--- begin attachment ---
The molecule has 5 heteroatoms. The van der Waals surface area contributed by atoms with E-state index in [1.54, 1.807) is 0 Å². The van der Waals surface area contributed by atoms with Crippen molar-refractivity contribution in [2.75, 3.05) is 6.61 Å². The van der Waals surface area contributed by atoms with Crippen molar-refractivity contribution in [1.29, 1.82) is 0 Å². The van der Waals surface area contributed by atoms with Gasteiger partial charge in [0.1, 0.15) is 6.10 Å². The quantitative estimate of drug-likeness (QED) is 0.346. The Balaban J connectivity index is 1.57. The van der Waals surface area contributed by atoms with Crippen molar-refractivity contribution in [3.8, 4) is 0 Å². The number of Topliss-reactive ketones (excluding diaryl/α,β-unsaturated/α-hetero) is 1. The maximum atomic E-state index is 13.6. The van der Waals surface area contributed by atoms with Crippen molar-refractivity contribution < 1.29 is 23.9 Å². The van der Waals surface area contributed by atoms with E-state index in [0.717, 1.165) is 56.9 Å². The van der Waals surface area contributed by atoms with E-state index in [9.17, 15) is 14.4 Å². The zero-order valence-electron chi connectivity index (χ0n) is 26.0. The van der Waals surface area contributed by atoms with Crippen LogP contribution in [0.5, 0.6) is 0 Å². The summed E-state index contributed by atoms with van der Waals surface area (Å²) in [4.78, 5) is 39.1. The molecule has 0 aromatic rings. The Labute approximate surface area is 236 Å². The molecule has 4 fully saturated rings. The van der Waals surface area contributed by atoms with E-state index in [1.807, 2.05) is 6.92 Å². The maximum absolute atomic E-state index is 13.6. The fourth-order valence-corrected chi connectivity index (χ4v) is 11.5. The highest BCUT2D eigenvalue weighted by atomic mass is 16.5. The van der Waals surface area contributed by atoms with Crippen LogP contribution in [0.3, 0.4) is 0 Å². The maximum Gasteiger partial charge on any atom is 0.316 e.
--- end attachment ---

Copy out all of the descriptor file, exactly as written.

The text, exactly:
The molecule has 5 heteroatoms. The van der Waals surface area contributed by atoms with E-state index in [1.54, 1.807) is 0 Å². The van der Waals surface area contributed by atoms with Crippen molar-refractivity contribution in [2.75, 3.05) is 6.61 Å². The van der Waals surface area contributed by atoms with Crippen molar-refractivity contribution in [1.29, 1.82) is 0 Å². The van der Waals surface area contributed by atoms with Gasteiger partial charge in [0.1, 0.15) is 6.10 Å². The quantitative estimate of drug-likeness (QED) is 0.346. The Balaban J connectivity index is 1.57. The van der Waals surface area contributed by atoms with Crippen molar-refractivity contribution in [3.8, 4) is 0 Å². The number of Topliss-reactive ketones (excluding diaryl/α,β-unsaturated/α-hetero) is 1. The maximum atomic E-state index is 13.6. The van der Waals surface area contributed by atoms with Crippen molar-refractivity contribution < 1.29 is 23.9 Å². The van der Waals surface area contributed by atoms with E-state index in [0.717, 1.165) is 56.9 Å². The van der Waals surface area contributed by atoms with E-state index in [9.17, 15) is 14.4 Å². The zero-order valence-electron chi connectivity index (χ0n) is 26.0. The van der Waals surface area contributed by atoms with Crippen LogP contribution in [0.5, 0.6) is 0 Å². The summed E-state index contributed by atoms with van der Waals surface area (Å²) in [4.78, 5) is 39.1. The molecule has 0 aromatic rings. The Labute approximate surface area is 236 Å². The molecule has 4 fully saturated rings. The van der Waals surface area contributed by atoms with E-state index in [1.807, 2.05) is 6.92 Å². The maximum absolute atomic E-state index is 13.6. The fourth-order valence-corrected chi connectivity index (χ4v) is 11.5. The highest BCUT2D eigenvalue weighted by atomic mass is 16.5. The van der Waals surface area contributed by atoms with Crippen LogP contribution in [0.3, 0.4) is 0 Å². The maximum Gasteiger partial charge on any atom is 0.316 e.